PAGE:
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A new report from the Local Government Association said it was clear that quangos had a 'potential role in widening...
A new report from the Local Government Association said it was clear that quangos had a 'potential role in widening participation in democractic governance' provided they became more representative and accountable, according to The Financial Times (p14).

Quangos' expenditure now exceeds the local government budget, and the LGA estimates almost 70,000 appointees serve on their boards, compared with 23,000 elected councillors in England and Wales.

The report says that as quangos grew under the last government, local authorities had made 'emotive calls to reverse the process' and restore powers. But there was now an emphasis on securing greater accountability in all agencies of central and local government, whether elected or not.

The LGA report acknowledges that communities benefited from extending participation in democractic governance 'beyond the narrow circle or local politics and party activists'.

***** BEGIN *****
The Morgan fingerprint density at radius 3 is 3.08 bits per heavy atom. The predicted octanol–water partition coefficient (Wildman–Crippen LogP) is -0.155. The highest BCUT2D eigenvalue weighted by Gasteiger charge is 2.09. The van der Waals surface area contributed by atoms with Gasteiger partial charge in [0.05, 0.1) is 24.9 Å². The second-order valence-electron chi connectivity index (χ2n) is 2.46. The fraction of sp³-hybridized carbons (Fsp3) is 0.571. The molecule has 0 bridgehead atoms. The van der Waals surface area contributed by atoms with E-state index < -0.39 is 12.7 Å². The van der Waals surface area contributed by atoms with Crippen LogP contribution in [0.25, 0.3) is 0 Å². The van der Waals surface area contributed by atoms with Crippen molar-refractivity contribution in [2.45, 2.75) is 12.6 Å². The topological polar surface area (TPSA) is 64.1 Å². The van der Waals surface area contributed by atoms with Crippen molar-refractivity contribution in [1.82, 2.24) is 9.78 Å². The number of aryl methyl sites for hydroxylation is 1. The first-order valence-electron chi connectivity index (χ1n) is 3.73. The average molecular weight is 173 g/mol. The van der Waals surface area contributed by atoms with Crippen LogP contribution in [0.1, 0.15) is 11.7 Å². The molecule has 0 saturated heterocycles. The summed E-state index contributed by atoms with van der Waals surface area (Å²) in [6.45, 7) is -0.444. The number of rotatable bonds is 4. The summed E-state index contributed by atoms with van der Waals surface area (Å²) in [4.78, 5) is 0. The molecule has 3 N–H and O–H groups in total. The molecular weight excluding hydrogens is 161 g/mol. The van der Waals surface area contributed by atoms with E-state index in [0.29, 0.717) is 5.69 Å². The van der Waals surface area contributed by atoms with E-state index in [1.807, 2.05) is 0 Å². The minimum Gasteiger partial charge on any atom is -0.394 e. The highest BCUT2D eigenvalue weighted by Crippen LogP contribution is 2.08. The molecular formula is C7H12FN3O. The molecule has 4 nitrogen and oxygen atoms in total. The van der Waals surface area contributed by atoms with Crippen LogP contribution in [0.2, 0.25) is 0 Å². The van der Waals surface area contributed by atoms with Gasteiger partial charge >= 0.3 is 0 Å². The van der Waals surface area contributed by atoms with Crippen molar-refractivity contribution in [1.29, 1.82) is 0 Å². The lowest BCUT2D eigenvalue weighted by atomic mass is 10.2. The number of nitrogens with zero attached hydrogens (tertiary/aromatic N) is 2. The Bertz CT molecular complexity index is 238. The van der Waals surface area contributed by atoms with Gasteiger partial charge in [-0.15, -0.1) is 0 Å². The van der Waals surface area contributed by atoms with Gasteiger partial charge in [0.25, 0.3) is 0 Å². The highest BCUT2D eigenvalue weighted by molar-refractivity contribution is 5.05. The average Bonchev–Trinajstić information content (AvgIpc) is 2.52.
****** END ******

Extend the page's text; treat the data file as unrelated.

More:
The association believes elected councils are the most appropriate local co-ordinating bodies. But the report envisages that shared strategies could lead to joint delivery of services between agencies.

However, it also argues that quangos continue to suffer a 'fundamental democratic defecit', particularly with regard to appointments and accountability.

It believes that the government should subject all public spending bodies to the same standards or probity and ethics, and the forthcoming statutory requirement on councils to achive best value should be extended to quangos.

The position adopted by the LGA follows a series of hearings and interviews with specialist witnesses conducted by its urban commission.

John Harman, leader of Kirklees MBC and chair of the commission, said: 'Multi-agency partnerships are vital if we are to achive a strategic community vision.'


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